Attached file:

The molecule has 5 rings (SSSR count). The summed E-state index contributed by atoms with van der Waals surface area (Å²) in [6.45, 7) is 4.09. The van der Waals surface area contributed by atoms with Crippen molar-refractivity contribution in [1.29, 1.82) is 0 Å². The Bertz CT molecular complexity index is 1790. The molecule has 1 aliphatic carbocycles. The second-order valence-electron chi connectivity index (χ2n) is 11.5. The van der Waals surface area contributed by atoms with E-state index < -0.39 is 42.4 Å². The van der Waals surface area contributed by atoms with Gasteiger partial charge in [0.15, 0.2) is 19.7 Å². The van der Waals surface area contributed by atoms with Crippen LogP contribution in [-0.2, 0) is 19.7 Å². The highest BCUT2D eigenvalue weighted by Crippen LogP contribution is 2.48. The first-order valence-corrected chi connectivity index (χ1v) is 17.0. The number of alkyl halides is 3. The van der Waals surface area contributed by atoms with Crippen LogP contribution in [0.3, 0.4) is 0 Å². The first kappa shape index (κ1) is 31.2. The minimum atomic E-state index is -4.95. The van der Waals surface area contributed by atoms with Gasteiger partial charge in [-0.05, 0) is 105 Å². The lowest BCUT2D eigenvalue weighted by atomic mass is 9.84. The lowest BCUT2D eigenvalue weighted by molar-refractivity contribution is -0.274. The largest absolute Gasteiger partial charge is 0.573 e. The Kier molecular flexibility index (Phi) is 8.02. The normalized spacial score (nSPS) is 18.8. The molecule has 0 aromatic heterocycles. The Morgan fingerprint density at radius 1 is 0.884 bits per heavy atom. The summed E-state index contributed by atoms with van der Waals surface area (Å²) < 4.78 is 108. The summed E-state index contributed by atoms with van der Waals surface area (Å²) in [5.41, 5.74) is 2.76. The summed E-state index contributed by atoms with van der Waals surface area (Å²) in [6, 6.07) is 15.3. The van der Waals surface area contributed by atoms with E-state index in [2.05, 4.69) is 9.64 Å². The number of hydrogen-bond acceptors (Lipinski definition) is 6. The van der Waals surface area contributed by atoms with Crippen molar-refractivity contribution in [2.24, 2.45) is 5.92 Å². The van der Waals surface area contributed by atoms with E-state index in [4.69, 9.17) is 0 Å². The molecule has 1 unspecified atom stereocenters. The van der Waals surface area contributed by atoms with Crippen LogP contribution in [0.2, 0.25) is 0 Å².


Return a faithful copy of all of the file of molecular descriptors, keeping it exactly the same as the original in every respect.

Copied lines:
The molecule has 5 rings (SSSR count). The summed E-state index contributed by atoms with van der Waals surface area (Å²) in [6.45, 7) is 4.09. The van der Waals surface area contributed by atoms with Crippen molar-refractivity contribution in [1.29, 1.82) is 0 Å². The Bertz CT molecular complexity index is 1790. The molecule has 1 aliphatic carbocycles. The second-order valence-electron chi connectivity index (χ2n) is 11.5. The van der Waals surface area contributed by atoms with E-state index < -0.39 is 42.4 Å². The van der Waals surface area contributed by atoms with Gasteiger partial charge in [0.15, 0.2) is 19.7 Å². The van der Waals surface area contributed by atoms with Crippen LogP contribution in [-0.2, 0) is 19.7 Å². The highest BCUT2D eigenvalue weighted by Crippen LogP contribution is 2.48. The first-order valence-corrected chi connectivity index (χ1v) is 17.0. The number of alkyl halides is 3. The van der Waals surface area contributed by atoms with Crippen LogP contribution in [0.3, 0.4) is 0 Å². The first kappa shape index (κ1) is 31.2. The minimum atomic E-state index is -4.95. The van der Waals surface area contributed by atoms with Gasteiger partial charge in [-0.05, 0) is 105 Å². The lowest BCUT2D eigenvalue weighted by atomic mass is 9.84. The lowest BCUT2D eigenvalue weighted by molar-refractivity contribution is -0.274. The largest absolute Gasteiger partial charge is 0.573 e. The Kier molecular flexibility index (Phi) is 8.02. The normalized spacial score (nSPS) is 18.8. The molecule has 0 aromatic heterocycles. The Morgan fingerprint density at radius 1 is 0.884 bits per heavy atom. The summed E-state index contributed by atoms with van der Waals surface area (Å²) < 4.78 is 108. The summed E-state index contributed by atoms with van der Waals surface area (Å²) in [5.41, 5.74) is 2.76. The summed E-state index contributed by atoms with van der Waals surface area (Å²) in [6, 6.07) is 15.3. The van der Waals surface area contributed by atoms with E-state index in [2.05, 4.69) is 9.64 Å². The number of hydrogen-bond acceptors (Lipinski definition) is 6. The van der Waals surface area contributed by atoms with Crippen molar-refractivity contribution in [2.24, 2.45) is 5.92 Å². The van der Waals surface area contributed by atoms with E-state index in [4.69, 9.17) is 0 Å². The molecule has 1 unspecified atom stereocenters. The van der Waals surface area contributed by atoms with Crippen LogP contribution in [0.2, 0.25) is 0 Å².